Kodabow Crossbows_Tom Tatum
Kodabow CEO Chuck Matasic (left) and Mark Gurnee display the company’s crossbows. The West Chester based company has become one of the fastest growing crossbow companies in the world. Tom Tatum — 21st Century Media

Quick quiz: What do the countries of India, Taiwan, Australia, Slovakia, Malaysia, Canada, and the United Kingdom all have in common with each other and the little town of West Chester PA?

 

Kodabow Crossbows_Tom Tatum
Kodabow CEO Chuck Matasic (left) and Mark Gurnee display the company’s crossbows. The West Chester based company has become one of the fastest growing crossbow companies in the world. Tom Tatum — 21st Century Media

Give up? All were recent destinations for shipments of Kodabow Crossbows, the little company located right here in our hometown. Kodabow CEO Chuck Matasic, also of West Chester, established the fledgling company back in 2010 and has been busy growing it throughout the intervening five years.

 

The timing of the 2010 Kodabow start-up was propitious, coming on the heels of a new 2009 Pennsylvania hunting regulation that significantly changed the face of bowhunting here in Pennsylvania by permitting the unrestricted use of crossbows during the state’s archery seasons. Since then, the once-prohibited crossbow has become a staple for many bowhunters; in fact, statistics show that during the 2013-2014 archery seasons, Pennsylvania hunters using crossbows bagged 51 percent of all deer harvested — more than longbow hunters, recurve hunters, and compound bow hunters combined.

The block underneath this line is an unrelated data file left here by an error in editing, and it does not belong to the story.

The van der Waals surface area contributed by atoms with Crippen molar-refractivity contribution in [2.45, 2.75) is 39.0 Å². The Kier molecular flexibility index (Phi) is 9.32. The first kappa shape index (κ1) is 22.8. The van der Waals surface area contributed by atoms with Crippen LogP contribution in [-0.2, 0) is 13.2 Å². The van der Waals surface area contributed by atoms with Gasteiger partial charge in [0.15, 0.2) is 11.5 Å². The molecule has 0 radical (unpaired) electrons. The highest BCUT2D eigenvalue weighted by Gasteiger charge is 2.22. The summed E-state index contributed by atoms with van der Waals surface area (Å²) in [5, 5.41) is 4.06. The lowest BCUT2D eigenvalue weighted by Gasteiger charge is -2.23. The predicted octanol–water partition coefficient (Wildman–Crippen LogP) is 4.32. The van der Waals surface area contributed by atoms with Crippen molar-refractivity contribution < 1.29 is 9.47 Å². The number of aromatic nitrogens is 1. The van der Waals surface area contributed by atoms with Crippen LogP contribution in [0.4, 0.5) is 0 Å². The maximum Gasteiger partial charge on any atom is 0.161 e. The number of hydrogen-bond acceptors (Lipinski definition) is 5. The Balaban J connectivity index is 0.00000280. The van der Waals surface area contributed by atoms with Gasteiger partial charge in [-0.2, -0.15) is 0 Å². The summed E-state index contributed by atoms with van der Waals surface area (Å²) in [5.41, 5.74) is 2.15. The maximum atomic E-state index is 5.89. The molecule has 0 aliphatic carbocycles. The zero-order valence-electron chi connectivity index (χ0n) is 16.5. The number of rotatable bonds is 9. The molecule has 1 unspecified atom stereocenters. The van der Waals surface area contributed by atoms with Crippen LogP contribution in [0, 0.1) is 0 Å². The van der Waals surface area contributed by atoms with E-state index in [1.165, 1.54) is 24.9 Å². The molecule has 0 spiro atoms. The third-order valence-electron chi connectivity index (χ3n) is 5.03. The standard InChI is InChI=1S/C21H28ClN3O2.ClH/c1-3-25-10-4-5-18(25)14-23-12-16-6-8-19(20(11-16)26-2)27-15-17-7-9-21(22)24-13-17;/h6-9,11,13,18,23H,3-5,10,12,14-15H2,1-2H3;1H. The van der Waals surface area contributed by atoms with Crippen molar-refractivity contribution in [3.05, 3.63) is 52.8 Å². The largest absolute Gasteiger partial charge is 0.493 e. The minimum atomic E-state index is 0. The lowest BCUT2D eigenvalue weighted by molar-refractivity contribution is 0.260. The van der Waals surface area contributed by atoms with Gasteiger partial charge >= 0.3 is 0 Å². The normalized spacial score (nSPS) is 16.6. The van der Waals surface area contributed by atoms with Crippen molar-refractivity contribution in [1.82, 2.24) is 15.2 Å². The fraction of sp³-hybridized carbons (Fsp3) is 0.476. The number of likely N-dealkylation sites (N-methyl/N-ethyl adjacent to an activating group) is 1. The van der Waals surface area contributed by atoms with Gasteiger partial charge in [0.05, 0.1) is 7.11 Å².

It should also be noted that since the legalization of crossbows during bow seasons, the number of archery licenses sold in the commonwealth have spiked from 260,001 in 2008 (the year prior to legalized crossbows) to 312,045 in 2013. Cause and effect here (i.e. the popularity of crossbows) seems clear. Crossbows are also legal archery tackle in every other state except Oregon.

 

CDR Matasic, a retired U.S. Naval officer, worked in the chemical, firearms, and sporting goods industries prior to starting up Kodabow. Matasic will tell you that Koda is a native American term meaning “friend,” and it’s probably safe to say that those who have purchased a Kodabow consider it a friend indeed when venturing afield in search of game. Matasic’s passion for the outdoors and pride in his product are palpable.

 

All told there are six different variations of the Kodabow, all built on the same platform, and all deadly accurate. “They are all recurve bows,” said Matasic, “no wheels or cams. Some customers just prefer the simplicity of recurve versus compound type bows.” Another key feature of any hunting bow is how quiet it is when the arrow is launched, and the Kodabow fills that bill. “Our split-limb recurve is designed so that when the string comes forward it doesn’t slap the limb,” Matasic noted, “and the rubber string stops help dampen noise and reduce vibration.”

 

The crossbow industry is a crowded field, and with at least a dozen other larger crossbow manufacturers out there, Kodabow has plenty of competition. In response, Matasic is compelled to offer a superior crossbow. “A number of features make Kodabow unique,” Matasic declared. “Among these are its AR styling which allows adaptability for different size shooters and our recurve technology which permits the hunter to easily replace the bowstring in the field.” It is advertised as the “most versatile and feature rich crossbow made.”